We may not always think about it, but scientific contributions have changed our lives. From new medicines to new technologies, science continues to shape our world. The things we take for granted may have at one time been the life's work of a scientist who had to overcome adversity due to their gender or race. However, they persisted and contributed their ideas to the world. In celebration of Hispanic Heritage Month, here are five Hispanic scientists that made amazing contributions to science.
1. César Milstein
Born in Argentina in 1927, César Milstein's parents encouraged him and his brothers to make education a priority. After graduating from the University of Buenos Aires with a Ph. D., Milstein accepted a position with the National Institute of Microbiology in Buenos Aires in 1957. Afterward, he earned another Ph.D. from Cambridge University in 1960 and became a member of the Medical Research Council Laboratory of Molecular Biology in Cambridge, England.
Milstein's primary area of study was with antibodies, and in 1984 — along with Georges Köhler and Niels K. Jerne — he was awarded the Nobel Prize for helping to develop monoclonal antibodies. Monoclonal antibodies can help clone and produce an almost unlimited amount of desired antibodies. They are often used in pregnancy tests, blood cell typing and detecting viruses and bacterial diseases.
2. Ynés Mexía
Ynés Enriquetta Julietta Mexía was a Mexican-American botanist, born in 1870. Though she was 55 when she began her botanist career, her contributions to botany are immeasurable. Mexía grew up in Washington, D.C., before moving to Mexico to run her late father's ranch. Her first husband died soon after they were married, and she filed for divorce from her second husband after he ran the ranch into the ground. With her mental health suffering, Mexía moved to San Francisco for treatment. While there, she worked as a social worker before joining the environmental movement.
She joined the Sierra Club and the Save the Redwoods League, traveling all over California. Her work with these organizations inspired her to pursue botany, and at 51 in 1921, she enrolled at University of California Berkeley. In 1925, she went on her first plant collecting trip in Mexico, where she collected over 1500 plant species. As the first Mexican-American female botanist, Mexía traveled all over North and South America collecting samples during her 13 year career. She was even the first botanist to collect samples in Denali National Park.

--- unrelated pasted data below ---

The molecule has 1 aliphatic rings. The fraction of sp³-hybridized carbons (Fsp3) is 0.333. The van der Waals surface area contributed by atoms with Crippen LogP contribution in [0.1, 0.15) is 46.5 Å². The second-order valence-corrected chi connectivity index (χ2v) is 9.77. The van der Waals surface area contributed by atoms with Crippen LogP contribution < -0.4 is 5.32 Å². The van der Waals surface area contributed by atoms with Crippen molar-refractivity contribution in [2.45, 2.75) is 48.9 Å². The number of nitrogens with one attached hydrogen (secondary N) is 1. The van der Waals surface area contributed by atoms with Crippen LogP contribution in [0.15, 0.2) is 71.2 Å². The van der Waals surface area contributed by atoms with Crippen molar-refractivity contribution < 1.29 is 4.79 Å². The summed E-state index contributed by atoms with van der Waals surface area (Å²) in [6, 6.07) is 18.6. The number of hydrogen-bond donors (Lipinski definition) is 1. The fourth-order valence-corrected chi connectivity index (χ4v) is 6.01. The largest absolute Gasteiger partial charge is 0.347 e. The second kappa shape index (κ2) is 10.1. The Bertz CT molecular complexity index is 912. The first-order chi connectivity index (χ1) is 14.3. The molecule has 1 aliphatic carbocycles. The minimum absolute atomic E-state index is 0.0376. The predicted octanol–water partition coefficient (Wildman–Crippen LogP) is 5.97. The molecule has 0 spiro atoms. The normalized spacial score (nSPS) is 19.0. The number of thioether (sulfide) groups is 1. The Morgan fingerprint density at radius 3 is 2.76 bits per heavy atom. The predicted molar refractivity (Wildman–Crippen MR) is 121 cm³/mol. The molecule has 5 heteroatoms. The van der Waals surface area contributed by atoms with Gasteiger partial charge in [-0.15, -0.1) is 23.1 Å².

During her travels, she advocated for Indigenous and women's rights and shook up gender norms by traveling solo and sleeping outside — something women didn't do much during that time. By the end of her career, Mexía had collected nearly 150,000 specimens, had a new genus named after her that included 50 species and helped discover and categorize over 500 plants.
3. Helen Rodríguez Trías
Born in 1929 to immigrant parents, Trías faced adversity at a young age. Despite her English fluency and good grades, she wasn't allowed into the more advanced classes at school in New York. Eventually, one of her teachers noticed her academic achievements and had her move up to the advanced courses. This helped propel Trías on a path toward medicine. She studied medicine in San Juan, and after completing her residency (at University Hospital in San Juan), she began teaching at the medical school. While in San Juan, she started the first infant health clinic in Puerto Rico and after three years, infant mortality dropped by 50 percent.